Instant messaging (IM) has become the equivalent of the electronic water cooler. And while nearly 50 percent of businesses use IM, most have yet to harness its power as a business tool.
Consider this: Nearly 60 percent of all Internet shopping-cart transactions are abandoned before the sale is completed because consumers get stuck making an order and can't get a support person to help them out. Now imagine using IM as a way to keep those same consumers online by giving them instant support help.
Companies, including retailers, are also looking to weave IM into their Web sites as a tool that is faster and more personal than e-mail. Vendor offerings include Bantu's Bantu IM and Presence Platform, Jabber's XML-based Instant Messaging and Presence Management solutions, and Lotus' Sametime solution.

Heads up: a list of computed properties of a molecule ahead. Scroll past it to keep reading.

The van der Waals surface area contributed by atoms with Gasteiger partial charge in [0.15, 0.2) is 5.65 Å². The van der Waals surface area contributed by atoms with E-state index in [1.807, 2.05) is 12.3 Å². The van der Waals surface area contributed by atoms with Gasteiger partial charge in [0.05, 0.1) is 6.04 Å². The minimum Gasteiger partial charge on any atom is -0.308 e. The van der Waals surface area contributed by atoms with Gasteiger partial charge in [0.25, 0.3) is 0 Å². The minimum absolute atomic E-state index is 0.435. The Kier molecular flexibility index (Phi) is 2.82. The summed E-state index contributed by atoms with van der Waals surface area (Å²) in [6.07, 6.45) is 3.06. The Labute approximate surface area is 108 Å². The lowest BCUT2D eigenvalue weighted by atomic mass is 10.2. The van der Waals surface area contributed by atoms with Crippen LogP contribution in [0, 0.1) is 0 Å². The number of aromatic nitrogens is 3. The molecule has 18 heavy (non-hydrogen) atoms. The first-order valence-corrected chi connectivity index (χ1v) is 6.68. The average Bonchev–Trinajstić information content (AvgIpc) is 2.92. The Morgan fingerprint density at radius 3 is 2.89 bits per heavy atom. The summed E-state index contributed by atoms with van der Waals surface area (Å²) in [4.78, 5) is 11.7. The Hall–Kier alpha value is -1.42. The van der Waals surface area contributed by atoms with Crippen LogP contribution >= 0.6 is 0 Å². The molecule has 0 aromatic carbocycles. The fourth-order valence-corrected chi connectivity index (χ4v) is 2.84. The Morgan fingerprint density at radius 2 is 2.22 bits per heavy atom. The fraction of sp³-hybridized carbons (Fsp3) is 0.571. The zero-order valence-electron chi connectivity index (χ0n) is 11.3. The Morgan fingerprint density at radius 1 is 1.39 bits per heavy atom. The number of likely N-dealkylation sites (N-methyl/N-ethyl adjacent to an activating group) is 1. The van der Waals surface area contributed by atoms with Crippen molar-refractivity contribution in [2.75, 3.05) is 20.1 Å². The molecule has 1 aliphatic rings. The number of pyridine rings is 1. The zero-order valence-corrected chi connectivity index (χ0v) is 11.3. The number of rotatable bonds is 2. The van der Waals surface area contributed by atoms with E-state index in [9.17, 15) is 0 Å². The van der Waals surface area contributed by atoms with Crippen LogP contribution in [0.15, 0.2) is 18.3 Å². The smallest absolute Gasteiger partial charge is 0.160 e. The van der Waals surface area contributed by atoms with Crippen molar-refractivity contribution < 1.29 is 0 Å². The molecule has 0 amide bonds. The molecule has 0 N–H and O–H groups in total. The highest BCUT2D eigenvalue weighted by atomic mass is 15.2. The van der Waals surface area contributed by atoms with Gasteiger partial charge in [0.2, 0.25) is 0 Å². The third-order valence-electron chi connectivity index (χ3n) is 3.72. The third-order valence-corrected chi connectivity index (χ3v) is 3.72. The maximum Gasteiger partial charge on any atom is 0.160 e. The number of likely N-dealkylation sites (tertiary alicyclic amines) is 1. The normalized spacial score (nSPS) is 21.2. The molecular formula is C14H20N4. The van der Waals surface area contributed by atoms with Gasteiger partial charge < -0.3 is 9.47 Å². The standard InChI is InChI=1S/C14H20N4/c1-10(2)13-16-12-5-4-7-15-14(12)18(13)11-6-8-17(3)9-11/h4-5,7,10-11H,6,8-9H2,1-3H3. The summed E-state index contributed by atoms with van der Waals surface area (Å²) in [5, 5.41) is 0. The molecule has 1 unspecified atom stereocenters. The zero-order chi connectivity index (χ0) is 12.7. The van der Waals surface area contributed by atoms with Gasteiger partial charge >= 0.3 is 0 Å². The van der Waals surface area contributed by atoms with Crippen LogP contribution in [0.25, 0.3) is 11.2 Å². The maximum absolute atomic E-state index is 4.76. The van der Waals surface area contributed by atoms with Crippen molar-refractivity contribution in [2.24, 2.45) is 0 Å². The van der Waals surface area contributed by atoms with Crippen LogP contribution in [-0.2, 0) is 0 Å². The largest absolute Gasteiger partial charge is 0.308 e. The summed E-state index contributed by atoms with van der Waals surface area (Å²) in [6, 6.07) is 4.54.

"[IM allows for spontaneous communication that exceeds e-mail," says Rob Batchelder, a research director at Gartner.
But because IM is like adding another pipe into the system, companies will also be looking for security mechanisms that will elevate IM from a consumer product (Like America Online's offering) to an industrial-strength technology that Global Fortune 100 companies will use. For integrators, that will mean a need to integrate IM software with existing infrastructure as well as authentication security mechanisms.
"It's a messaging system that you have to host," Batchelder says. "There are lots of value-added products needed. People are needed to install this stuff. VARs can be the ones that will weave the technology in."